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Improving the odds of surviving the UK's most high-risk surgery

13 Sep 2016

Mike Grocott

To many patients, an elective - or planned operation - can be a daunting experience. However, what most people do not realise is that an emergency bowel operation is the most high risk surgery in England and Wales.

With a mortality rate of 11%, more patients die from emergency bowel surgery than from any other type of high-risk planned surgery. To investigate this and assess the quality of care and services provided to this group of NHS patients, the Royal College of Surgeons has been working closely with the National Emergency Laparotomy Audit (NELA) since December 2012. The aim of this partnership, which includes collaboration and leadership from the Royal College of Anaesthetists, is to improve the care patients receive before, during and after this emergency procedure.

Commissioned by the Healthcare Quality Improvement Partnership, the NELA team published its first annual report (2015). Within it, they analysed the care received by more than 20,000 emergency bowel surgery patients who had been treated in NHS hospitals in England and Wales between December 2014 and November 2015.

As one of the research fellows working on the 2015 report, I have seen first-hand how hard the project team worked to turn all of that data into a meaningful document that clinicians and hospital trusts can use to examine their own services and learn from best practice.

The report identified a number of positives: the proportion of patients being entered into the annual audit has increased; and more hospitals are meeting published standards for at least 80 percent of patients (the benchmark used to indicate a reliable standard of care) across a range of measures throughout the emergency bowel surgery pathway.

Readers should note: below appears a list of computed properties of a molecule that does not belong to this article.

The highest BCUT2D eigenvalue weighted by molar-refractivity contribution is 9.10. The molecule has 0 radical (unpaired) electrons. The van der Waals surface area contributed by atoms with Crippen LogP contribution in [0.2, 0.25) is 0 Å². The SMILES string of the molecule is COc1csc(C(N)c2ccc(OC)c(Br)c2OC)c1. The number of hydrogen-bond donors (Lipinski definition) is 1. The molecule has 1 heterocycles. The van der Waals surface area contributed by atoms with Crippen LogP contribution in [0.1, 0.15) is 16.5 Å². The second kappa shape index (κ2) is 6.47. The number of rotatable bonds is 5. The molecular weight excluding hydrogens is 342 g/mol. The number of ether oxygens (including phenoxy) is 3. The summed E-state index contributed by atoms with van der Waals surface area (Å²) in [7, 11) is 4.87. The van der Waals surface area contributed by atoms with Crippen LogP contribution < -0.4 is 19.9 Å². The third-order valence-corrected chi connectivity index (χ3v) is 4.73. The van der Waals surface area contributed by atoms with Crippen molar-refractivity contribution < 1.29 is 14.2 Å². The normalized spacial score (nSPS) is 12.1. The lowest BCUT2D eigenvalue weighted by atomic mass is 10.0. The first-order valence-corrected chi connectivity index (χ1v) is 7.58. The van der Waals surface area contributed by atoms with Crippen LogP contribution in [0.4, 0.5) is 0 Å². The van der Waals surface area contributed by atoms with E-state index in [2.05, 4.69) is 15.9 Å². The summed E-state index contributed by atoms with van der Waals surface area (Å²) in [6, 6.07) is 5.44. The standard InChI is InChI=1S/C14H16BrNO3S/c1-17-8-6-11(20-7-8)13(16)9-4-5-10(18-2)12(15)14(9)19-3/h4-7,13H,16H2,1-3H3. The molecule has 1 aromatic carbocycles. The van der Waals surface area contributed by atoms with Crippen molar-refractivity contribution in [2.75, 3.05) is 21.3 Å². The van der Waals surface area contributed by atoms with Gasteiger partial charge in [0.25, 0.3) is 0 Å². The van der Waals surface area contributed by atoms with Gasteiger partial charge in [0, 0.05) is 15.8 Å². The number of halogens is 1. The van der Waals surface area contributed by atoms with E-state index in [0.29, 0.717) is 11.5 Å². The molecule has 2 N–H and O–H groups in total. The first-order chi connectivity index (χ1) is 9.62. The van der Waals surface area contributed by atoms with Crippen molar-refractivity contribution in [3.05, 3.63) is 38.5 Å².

The inclusion in the 2015 report of mortality data from the Office for National Statistics means that hospital-level risk-adjusted mortality can, for the first time, be compared between all participating hospitals. While the report showed that there is variation between hospitals, none were considered statistical outliers (mortality greater than three standard deviations above the national mean).

NELA data collection for year three is already underway, and we would encourage clinical teams to continue their excellent work in ensuring as many eligible patients as possible are included. That said, NELA is not simply an exercise in data collection, but an opportunity to raise standards locally, regionally, and nationally. We want to drive the development of innovative local solutions to improve care and disseminate examples of best practice.

Importantly, we’ve developed a web tool which includes time series charts, allowing hospitals to view their results and compare them with the national averages in real time as each new case is submitted to the audit. Using quality improvement (QI) methodology these data can be used to track changes and gauge the effect of interventions without the need for further data collection.

We hope that improvements in the standards of care can be maintained and developed further and that this, in turn, will be associated with a fall in mortality. As an example, the NELA team encourages trusts to examine how specialists in geriatric medicine can be incorporated into the perioperative management of elderly or frail patients. Almost half of patients in the audit were 70 years or older, and yet only 10 percent of these were assessed by an elderly medicine specialist during their admission. Given the numbers of older patients involved, this is clearly a substantial ambition that will require additional staffing and investment at a trust level.

In conclusion, the report highlights our concern that much of the improvement seen so far has been due to individual clinicians changing their behaviour. While this is to be commended, going forward there will need to be organisational and structural investment from health care providers and commissioners to introduce the environment in which significant improvements to patient services can be realised.

These may be austere times for the health service, but to paraphrase Genichi Taguchi “cost to some may be more important than quality, but quality is the best way to reduce costs”.

Mike Grocott is a Professor of Anaesthesia and Critical Care Medicine at the University of Southampton and a Council member of the Royal College of Anaesthetists. Mike is also the Chair of the Xtreme Everest Oxgen Research Consortium and Leader of the Caudwell Xtreme Everest. He climbed Everest on May 23rd 2007.

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